FIRST PERSON: THE IMPACT OF LEARNER-CENTERED ISRAEL EDUCATION
Sep 30, 2022 Jewish News
By Rabbi Gershon Litt
When I was a child in Jewish day school, we passed around the green, metal JNF box, sang Israeli songs, and watched videos about Israel’s beauty. Israel was our homeland, pure and simple. Since then, things have gotten much more complicated. Young Jewish adults do not have the same attachment to Israel as my generation, mid- to late-1940s, does. Today on college campuses, we need to work harder and harder just to justify to our Jewish students why Israel should remain a Jewish state.
It’s hard work, but it’s worth the effort. How do we do it? What educational methodologies can be used to reach “Gen Z” effectively? We can start by learning how to truly educate the individual student, care for the student instead of just curriculum goals, and diversify educational pedagogies in the classroom and beyond. I’ve been unpacking these methodologies in The iCenter’s Graduate Program in Israel Education, in partnership with the George Washington University. This included a weeklong Israel travel experience that exposed us to varying narratives, new pedagogical tools, and ways of teaching that many of my peers and I had never seen before. I’m recognizing that while I’ve been a Jewish educator for over 20 years, teaching children, young adults, college, and adult students at varying times, I lacked these core principles in my educational approach. As a Jewish communal professional on campus, I tried many programs, social events, movies, and speakers. But if I would have known 20 years ago what I know now, I would have been a much better educator.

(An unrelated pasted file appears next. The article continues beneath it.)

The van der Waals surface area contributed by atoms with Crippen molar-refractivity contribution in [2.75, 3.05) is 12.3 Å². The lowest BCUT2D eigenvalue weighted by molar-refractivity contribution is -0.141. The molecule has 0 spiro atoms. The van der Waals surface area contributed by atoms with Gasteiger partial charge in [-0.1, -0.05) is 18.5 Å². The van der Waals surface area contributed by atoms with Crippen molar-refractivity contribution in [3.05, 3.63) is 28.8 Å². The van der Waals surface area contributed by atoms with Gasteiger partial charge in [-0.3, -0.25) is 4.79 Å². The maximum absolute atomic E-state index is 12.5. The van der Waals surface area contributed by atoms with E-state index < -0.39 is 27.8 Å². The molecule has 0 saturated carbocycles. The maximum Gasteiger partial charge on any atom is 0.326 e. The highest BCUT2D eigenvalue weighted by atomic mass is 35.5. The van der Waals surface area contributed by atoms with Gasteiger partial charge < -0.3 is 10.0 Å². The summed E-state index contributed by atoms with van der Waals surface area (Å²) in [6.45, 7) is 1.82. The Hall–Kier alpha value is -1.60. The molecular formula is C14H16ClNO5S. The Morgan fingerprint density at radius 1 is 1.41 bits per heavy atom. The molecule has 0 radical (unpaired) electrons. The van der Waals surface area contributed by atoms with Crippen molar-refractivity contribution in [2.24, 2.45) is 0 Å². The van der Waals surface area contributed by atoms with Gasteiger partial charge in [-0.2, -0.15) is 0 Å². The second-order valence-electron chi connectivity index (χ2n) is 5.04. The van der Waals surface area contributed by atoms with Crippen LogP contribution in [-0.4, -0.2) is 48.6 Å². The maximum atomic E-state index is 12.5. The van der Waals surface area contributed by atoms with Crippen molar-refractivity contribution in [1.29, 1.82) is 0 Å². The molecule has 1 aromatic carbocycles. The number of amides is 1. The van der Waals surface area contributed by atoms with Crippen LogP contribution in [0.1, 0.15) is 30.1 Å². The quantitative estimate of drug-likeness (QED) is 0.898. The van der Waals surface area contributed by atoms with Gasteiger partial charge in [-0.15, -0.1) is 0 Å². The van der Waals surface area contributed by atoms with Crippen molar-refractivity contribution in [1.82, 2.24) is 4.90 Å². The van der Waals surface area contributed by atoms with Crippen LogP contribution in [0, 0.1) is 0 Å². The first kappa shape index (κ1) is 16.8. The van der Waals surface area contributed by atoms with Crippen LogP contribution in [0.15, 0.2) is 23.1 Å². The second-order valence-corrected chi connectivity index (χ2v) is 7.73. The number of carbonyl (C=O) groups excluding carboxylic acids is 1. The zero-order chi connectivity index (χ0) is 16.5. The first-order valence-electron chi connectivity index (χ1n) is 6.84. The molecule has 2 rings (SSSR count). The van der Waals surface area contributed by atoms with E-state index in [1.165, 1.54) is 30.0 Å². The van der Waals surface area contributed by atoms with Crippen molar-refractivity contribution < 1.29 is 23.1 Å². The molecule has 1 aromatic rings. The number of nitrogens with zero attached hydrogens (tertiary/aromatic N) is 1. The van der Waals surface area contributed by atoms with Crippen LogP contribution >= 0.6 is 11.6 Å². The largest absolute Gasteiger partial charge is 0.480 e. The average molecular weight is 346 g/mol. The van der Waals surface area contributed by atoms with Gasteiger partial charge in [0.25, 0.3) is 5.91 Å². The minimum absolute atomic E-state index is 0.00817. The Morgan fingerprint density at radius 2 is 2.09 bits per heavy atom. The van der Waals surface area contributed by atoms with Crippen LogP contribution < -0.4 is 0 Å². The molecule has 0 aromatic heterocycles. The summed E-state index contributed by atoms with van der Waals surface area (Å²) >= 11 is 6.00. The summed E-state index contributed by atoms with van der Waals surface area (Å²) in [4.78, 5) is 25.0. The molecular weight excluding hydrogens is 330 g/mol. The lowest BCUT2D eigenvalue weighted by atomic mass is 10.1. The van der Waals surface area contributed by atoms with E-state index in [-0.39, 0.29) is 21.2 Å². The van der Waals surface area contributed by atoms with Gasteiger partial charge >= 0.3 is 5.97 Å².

On the Birthright Israel trips I led this year, I saw the impact of intentional, learner-centered Israel education experiences. Because I’ve now been “trained up,” the quality of the sessions I led, programming I created, and even how I structured the free time was all improved and more impactful. The way I engaged with the students shifted and the feedback from the students was that the trip was transformative in ways not achieved in past trips.
Any educator can be an Israel educator with professional development opportunities. They don’t need to be experts in the subject matter; they need to be experts in different educational approaches and pedagogies, able to decipher which learners will connect most deeply with which types of learning experiences.
Rabbi Gershon Litt is the director of the Shenkman Jewish Center at William & Mary Hillel.